What I didn't understand was how dismissive they were about Makers Mark. I love that stuff, and I've had almost all of the bourbons on their list....also, Eagle Rare, which was left off the list, is as good as MM in my view.


    I agree
    Makers Mark is great
    Go to their website and join the Ambassadors Club
    They send you good stuff(glasses,stirrers,ect)
    They will even put your name on a barrel while it is aging
    #17
    Sundancer7
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    RE: Kentucky Bourbon 2007/11/29 15:12:55 (permalink)
    My brother owned a restaurant in the twin cities called TR Mc Coy's. They served Jack and Diet Coke in a narrow stem glass and called it Slim Jack.

    It worked.

    Paul E. Smith
    Knoxville, TN
    #18
    rongmtek
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    RE: Kentucky Bourbon 2007/11/29 15:31:58 (permalink)
    Well, there's no accounting for taste; otherwise, none of us would have ever got married.
    How about serving Jack & Coke in a bucket, and calling it Jack Sh*t?
    Ron
    #19
    Scorereader
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    RE: Kentucky Bourbon 2007/11/29 16:10:58 (permalink)
    quote:
    Originally posted by rongmtek

    Speaking of Coke:
    When did people start drinking anything but rum with Coke?
    I have been served Jack & Coke a number of times lately, after quite clearly asking for a Jack & soda. I think some of the younger servers equate "soda" with "Coke", and I would guess it is because that's the popular drink these days.
    Yeccchhhh. We used to laugh at people drinking spirits with Coke. Just go ahead and have a ZIMA.
    Ron


    jack and diet is a favorite of mine. Too much sugar in coke for me. Bad anough I'm drinking alcohol. It's a better cut for Jack than water. Been doing it for years. Jack and soda is good too.

    Truth be known, I since I'd rather drink bourbon on the rocks or neat depending on my mood, I don't really care for Jack Daniels compared to Knob Creek, Woodford Reserve and Makers Mark. Since I'm basically destroying the Jack Daniel flavor by mixing it with diet coke, Evan Williams works just as well - though I'd never drink Evan Williams neat.

    Although, even the article admits that it's a little odd to be snobby about bourbon. Scotch drinkers, while very accute with knowing their flavors, are rarely snobby when discussing blends and single malts when speaking to other scotch drinkers. In fact, even single malt drinkers enjoy blends and can sometimes tell you what the different flavors in the blends are. I have a friend whose scotch cabinet has a better selection of fine scotches than some of the areas top scotch bars (he's very serious about his scotch.) He enjoys Islay single malts. Me, I can't stand the heavy peat. To me, it tastes like dirty socks. But he's more than happy to pour me some western highland or speyside single malt of my choosing. Never snobby about it either. So, I find it tough to take serious anything a bourbon drinker says if they're being snobby about it. Some people actually enjoy Old Crow - despite it being second babana to Jim Beam. Which reminds me, I agree with the article that Jim Beam black is a very excellent value.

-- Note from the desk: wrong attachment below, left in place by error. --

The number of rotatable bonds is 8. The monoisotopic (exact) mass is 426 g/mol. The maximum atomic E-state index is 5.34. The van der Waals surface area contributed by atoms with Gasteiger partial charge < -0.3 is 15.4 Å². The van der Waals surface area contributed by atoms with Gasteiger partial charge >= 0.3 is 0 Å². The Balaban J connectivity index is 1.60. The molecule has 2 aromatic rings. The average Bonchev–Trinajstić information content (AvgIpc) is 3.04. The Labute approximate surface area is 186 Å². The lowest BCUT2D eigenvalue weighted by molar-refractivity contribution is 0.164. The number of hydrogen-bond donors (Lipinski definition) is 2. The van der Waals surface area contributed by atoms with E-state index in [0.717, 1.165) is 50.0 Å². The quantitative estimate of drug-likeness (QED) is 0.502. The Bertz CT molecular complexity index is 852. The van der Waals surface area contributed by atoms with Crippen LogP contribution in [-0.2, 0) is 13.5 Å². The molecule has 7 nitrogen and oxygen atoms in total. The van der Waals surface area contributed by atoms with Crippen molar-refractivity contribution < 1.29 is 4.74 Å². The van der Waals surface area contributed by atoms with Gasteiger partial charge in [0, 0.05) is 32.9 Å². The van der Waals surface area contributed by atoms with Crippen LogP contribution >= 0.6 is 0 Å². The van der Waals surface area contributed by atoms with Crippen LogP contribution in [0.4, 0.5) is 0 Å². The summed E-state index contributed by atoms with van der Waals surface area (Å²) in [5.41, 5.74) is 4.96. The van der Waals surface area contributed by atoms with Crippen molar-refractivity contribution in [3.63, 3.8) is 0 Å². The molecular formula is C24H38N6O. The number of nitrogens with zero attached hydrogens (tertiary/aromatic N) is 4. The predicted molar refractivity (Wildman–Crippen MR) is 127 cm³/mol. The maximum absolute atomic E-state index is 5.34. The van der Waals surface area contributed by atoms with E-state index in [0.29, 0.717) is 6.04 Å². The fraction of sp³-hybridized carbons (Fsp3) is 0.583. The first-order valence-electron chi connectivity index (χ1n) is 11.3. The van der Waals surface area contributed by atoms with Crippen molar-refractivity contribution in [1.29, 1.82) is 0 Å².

As per the comment regarding the 160 proof vodka, since the best vodka should have no flavor, the strength is really there for people who use it to mix for cocktails. Personally, for the money, Smirnoff is the best value. Although, as a wine enthusiast, I also enjoy Ciroc (which is a vodka made from grapes).



    #20
    seafarer john
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    RE: Kentucky Bourbon 2007/11/29 17:10:12 (permalink)
    Lets see if I've got this right: You crush grapes and ferment the juice and get WINE (if you know what you are doing). Then you distill the wine and the alcohol you draw off the still is called BRANDY (which still tastes of the grape, if you know what you are doing). So how the Hell do you get VODKA (a tasteless alcohol) out of grapes? Or, maybe the better question is: WHY the Hell would you want to make Vodka out of grapes?

    But, then, maybe I'm just old fashioned - the only use I have for Vodka is to make a Bloody Mary for Sunday morning breakfast.